He overhears the man with the camera and lenses say to another member of his group that the best camera of the day is one which is beyond his means. It is a video camera so expensive that the professionals can only rent, use, and return it to the big companies. It shoots three hundred frames a second at eighteen megapixels. Megapixels? Mega, as in big, and pixel, as in small area. Eighteen big small areas? No, megapixel, as in the mathematically precise number of two raised to the power of twenty or one million forty eight thousand, five hundred and seventy six. A screen, a window of observation, of photographic record, parcelled into more than a million little pieces of information. At three hundred frames a second and eighteen of these millions at every instant, the video gathers and records in its cards, in electronic memory, terabytes of information: more information than can be displayed even today on any existing screen at contemporary capabilities.
Information. How much information does the tree contain? What if the video camera, or a whole bevy of such cameras, shot the tree, from every aspect and angle, at three hundred frames a second at eighteen megapixels, shot it every second of every day of its four-hundred-year life until the terabytes and yottabytes on the cards ran out? Would we have the information, of the tree, on hand? Would it even come close? And then what? Feed all that to the irresolute brain, the mind that seeks more? There seems to be a problem here. The information available seems far more than the best mind-screens of the day can handle, leave alone illuminate and display.
The rain pelts down in heavy droplets and finer drizzles, merging with mists skimming the treetops, the mists seamlessly melting into the overcast, grey sky. The air is humid; under the thin raincoat, he sweats profusely as he walks in a stupor through a world that seems now saturated with moisture. The rain breaks and the clouds quickly part. The bushy-crested hornbill, separate now from the rest of his flock, sits on a high stump, his wings held open and his back turned to the evening sun. In a world saturated, he tries to dry himself a bit.
* * *
Why does coming to Borneo feel like coming home? Even as he knows he will leave in a couple of days, he knows he will come back again. Yet, he is not of this place. He does not know the people, he cannot speak the language. He loves the food but does not know how it is made, where it all comes from, comes together, in that finesse of process and proportion and place that one calls cooking. The sounds are not alien, but unfamiliar, recalling sounds of his place and other journeys: the drone of the cicadas, the metronomic tk-trrt tk-trrt call of the blue-eared barbet that he last saw and heard in the northernmost rainforest back in his country, the patter of rain, the crunch and rustle of his own footsteps on the forest trail. Clearly, this is not the place where he can, like Walter Scott’s man, in returning, claim:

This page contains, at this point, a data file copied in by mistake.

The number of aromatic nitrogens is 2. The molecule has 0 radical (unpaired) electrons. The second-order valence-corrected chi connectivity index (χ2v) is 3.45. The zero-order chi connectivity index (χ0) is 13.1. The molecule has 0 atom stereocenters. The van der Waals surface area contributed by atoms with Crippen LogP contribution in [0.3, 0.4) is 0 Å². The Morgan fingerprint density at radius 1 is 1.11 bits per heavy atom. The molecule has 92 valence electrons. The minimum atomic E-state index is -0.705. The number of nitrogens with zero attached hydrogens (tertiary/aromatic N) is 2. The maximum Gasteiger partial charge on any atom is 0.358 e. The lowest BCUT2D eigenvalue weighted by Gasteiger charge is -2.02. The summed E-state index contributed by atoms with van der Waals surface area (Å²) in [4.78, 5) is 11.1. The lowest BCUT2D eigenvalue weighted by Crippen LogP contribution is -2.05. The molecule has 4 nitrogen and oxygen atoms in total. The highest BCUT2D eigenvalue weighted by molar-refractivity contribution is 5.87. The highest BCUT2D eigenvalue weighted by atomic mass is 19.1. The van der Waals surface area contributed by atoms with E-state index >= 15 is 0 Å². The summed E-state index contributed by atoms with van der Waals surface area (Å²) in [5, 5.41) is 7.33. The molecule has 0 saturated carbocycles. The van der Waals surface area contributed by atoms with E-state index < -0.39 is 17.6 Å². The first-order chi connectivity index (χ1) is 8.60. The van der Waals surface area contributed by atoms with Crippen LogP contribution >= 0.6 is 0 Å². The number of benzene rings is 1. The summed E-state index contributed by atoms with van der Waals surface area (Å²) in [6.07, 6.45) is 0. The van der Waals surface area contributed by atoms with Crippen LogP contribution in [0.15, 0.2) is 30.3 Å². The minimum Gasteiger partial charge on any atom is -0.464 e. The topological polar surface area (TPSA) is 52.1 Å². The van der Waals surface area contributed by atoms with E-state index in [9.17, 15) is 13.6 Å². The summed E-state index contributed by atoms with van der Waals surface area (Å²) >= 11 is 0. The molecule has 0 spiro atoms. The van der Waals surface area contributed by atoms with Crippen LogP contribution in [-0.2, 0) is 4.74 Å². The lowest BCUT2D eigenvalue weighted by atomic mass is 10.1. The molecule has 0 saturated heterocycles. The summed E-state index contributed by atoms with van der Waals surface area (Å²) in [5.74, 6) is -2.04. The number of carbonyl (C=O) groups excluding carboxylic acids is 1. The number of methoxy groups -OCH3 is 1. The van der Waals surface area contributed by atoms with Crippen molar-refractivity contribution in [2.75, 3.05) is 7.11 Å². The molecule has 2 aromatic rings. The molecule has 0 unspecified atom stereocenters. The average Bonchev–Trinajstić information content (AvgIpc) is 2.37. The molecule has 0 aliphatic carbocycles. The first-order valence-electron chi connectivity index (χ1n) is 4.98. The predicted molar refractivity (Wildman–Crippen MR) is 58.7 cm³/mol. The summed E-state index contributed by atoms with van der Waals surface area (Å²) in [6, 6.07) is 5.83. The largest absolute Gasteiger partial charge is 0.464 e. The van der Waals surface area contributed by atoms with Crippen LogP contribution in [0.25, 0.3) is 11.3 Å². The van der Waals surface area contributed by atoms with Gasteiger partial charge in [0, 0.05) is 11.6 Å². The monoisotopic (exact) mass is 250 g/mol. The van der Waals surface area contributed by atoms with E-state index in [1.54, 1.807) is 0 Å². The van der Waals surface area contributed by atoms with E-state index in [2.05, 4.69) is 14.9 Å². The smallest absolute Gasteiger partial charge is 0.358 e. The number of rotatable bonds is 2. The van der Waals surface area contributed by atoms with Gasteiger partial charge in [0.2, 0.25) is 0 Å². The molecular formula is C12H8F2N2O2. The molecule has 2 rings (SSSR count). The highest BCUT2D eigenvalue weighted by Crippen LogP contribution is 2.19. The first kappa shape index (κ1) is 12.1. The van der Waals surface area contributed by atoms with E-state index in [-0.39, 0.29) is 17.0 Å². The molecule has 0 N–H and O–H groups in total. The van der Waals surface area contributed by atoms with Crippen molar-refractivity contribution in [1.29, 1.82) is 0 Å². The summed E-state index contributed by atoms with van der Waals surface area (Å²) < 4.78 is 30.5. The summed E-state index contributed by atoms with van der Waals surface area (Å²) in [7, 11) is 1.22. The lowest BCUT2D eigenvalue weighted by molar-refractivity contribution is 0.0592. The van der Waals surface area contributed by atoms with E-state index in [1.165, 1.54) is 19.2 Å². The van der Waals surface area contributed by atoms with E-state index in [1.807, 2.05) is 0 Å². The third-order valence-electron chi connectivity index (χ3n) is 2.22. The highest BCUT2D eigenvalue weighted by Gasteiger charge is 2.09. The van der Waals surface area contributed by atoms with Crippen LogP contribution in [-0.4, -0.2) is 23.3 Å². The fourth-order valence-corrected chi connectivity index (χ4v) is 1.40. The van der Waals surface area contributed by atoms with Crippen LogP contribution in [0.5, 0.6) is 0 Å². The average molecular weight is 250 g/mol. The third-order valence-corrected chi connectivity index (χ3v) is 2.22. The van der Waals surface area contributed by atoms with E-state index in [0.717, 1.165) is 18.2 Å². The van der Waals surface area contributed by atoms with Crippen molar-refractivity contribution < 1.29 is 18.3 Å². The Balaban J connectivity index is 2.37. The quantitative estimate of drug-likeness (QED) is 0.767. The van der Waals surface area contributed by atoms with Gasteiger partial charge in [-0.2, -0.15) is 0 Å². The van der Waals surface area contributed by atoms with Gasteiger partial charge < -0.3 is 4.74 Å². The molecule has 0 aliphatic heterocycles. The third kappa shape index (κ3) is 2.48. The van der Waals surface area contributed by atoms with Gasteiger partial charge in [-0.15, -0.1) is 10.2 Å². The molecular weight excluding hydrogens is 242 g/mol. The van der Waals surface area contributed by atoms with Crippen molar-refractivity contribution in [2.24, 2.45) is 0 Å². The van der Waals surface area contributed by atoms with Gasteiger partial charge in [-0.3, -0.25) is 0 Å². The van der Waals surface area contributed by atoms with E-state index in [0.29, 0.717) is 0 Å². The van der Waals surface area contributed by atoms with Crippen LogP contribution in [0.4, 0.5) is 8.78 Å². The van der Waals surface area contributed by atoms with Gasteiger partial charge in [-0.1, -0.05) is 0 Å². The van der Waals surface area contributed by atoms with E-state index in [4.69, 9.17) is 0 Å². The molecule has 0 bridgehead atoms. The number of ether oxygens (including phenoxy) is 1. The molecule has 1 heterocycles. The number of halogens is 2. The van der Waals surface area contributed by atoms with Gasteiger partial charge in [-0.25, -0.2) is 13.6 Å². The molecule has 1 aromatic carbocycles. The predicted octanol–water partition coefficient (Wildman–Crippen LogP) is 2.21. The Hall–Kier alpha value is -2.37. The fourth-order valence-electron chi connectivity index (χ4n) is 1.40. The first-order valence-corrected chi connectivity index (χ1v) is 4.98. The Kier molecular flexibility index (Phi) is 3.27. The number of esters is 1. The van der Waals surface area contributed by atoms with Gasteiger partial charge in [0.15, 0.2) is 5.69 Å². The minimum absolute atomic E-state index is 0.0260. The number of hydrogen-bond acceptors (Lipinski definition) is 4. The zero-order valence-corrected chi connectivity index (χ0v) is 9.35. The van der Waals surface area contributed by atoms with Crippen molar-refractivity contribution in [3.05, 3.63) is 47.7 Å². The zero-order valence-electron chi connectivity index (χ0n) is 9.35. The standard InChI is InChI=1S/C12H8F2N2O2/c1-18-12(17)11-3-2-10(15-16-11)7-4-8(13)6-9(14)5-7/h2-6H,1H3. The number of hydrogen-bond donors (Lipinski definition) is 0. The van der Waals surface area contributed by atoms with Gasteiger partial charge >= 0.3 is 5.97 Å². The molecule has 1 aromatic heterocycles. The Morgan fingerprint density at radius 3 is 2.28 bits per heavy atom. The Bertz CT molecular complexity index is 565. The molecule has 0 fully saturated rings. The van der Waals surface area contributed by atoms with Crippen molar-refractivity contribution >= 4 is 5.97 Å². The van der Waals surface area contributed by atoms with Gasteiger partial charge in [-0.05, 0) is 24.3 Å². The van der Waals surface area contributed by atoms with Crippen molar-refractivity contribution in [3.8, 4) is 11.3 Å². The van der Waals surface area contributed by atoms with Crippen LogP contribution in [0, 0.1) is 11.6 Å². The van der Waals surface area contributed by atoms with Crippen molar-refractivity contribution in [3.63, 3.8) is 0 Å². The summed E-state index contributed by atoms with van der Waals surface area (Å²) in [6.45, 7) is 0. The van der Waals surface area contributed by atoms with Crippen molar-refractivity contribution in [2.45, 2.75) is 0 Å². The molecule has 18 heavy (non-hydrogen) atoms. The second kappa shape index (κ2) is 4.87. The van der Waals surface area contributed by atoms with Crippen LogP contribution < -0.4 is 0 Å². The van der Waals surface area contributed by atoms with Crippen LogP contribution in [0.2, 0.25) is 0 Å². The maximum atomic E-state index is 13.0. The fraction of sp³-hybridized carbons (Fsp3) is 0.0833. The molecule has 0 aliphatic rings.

Breathes there the man, with soul so dead,
Who never to himself hath said,
‘This is my own, my native land!’
No, that doesn’t fit him at all.
Sitting with a bottle of beer, in the evening, he gazes out towards the forest. The forest is a multi-hued green, rising and falling in the irregular waves of tree canopies, clinging with climbers—rising and falling, but poking out of the waves like mushrooms over base litter are giants, their canopy brave against sky, kissing mists, clouds even. The falling sun and the clouded moon soon rob the forest of its texture, its depth, its waves and whispers, until there is only a formless black to the unattuned eye. The giants that rise above the rest include, of course, the smooth-skinned Koompassia excelsa, the menggaris favoured by the rock bees, and the lanky, straight-boled dipterocarps—favoured, unfortunately, he thinks, by the loggers who are called forest managers. Every other tree in the forest, almost, is a dipterocarp. How does the manager see the forest, he wonders? Half as commodity, a third as collateral, the balance mere crap or carcase?
He knows he will leave the forest soon. The forest will not leave him—it will go along, too. Who says trees cannot travel? The giant trees will reappear in his dreams, by day or night, for trees there must be in his dreams. From miles away, where the sweep of forest becomes the manager’s territory, the lanky dipterocarp will be brought down, laid flat, sliced flat, and shipped with him, without him, to his other place, his other home. He can buy it in his town in the hills of the elephants, make a cot with the timber of Malaysian sal, to place his mattress and sleep on and dream his dreams of the trees.
Further afield, still, in time and space, the forest stripped of commodity and collateral will burn and scar. The carcass needs cremation, the cremation ground its scar tissue. And from the ashes of the fires will rise the new Phoenix, the palm that has travelled, too, across the oceans. The oil palm is the new fruit of the land, the one stubborn shade of green that will replace the many subtle greens.
The new earth-scars, the roads to carry crop and cropper, will scour the countryside. The shanty towns will spring up in the backdrop of the factories belching smoke, as after a good meal, the fire in their bellies are well-oiled machines producing well-machined oils.